It’s been three months since we released The Economics of Grid Defection exploring when off-grid solar-plus-battery systems could reach economic parity with retail electric service. These systems could become competitive with retail electric service within the next decade for many commercial customers and for many residential customers in the decade thereafter. Since the release of our results, the industry has been abuzz with follow-on commentary considering the implications for utilities, consumers, and third-party service providers.
Of course, favorable economics do not equate to adoption. Just because customers could defect doesn’t mean they will. For the individual customers actually considering these investments many other factors come into play, such as performance risk, hassle/convenience factor, and simply the plain, easy inertia of continuing to get their power as they always have.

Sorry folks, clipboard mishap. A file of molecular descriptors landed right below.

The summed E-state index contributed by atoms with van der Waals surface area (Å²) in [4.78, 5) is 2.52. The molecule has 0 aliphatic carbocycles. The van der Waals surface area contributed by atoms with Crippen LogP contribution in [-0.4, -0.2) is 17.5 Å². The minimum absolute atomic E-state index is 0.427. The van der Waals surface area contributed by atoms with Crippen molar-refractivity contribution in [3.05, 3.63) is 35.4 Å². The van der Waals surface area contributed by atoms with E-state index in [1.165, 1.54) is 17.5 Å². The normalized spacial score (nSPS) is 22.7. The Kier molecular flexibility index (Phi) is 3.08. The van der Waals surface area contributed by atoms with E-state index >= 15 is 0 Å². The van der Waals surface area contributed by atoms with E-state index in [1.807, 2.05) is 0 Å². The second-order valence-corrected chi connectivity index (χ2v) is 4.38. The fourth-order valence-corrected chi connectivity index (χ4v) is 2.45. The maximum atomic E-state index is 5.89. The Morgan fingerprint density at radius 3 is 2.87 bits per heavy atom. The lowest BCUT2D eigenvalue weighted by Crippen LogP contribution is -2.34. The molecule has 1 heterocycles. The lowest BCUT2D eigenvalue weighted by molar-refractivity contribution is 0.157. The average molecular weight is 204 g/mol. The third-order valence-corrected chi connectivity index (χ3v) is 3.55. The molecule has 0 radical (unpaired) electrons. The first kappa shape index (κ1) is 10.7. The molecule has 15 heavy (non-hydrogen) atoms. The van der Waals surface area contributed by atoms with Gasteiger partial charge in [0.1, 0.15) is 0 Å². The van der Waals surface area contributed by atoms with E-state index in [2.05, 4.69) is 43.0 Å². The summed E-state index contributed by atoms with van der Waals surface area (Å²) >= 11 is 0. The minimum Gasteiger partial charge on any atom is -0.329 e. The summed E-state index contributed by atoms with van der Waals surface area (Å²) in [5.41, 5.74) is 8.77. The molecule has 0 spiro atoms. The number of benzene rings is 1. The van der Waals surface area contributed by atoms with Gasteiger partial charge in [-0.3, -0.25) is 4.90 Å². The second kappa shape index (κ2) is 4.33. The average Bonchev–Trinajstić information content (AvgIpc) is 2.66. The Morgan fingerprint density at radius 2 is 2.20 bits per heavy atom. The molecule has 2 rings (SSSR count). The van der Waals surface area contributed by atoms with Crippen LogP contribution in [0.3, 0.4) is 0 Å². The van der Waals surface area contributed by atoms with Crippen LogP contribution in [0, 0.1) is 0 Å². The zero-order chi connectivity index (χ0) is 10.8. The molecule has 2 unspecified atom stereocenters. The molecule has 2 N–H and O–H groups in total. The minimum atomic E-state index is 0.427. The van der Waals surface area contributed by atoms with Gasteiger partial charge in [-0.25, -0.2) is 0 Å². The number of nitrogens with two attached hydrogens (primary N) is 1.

Even so, it’s not that far-fetched to imagine a day when large segments of customers choose to go mostly or even entirely off-grid with clean, quiet, distributed solar-plus-battery systems. In fact, could owning your own power plant become as convenient and practical—if not quite as ubiquitous—as the consumer appliances and electronics already so commonplace that we take them for granted in our daily lives—a refrigerator, a clothes dryer, or a computer?
what next: #RE_TOOL NOW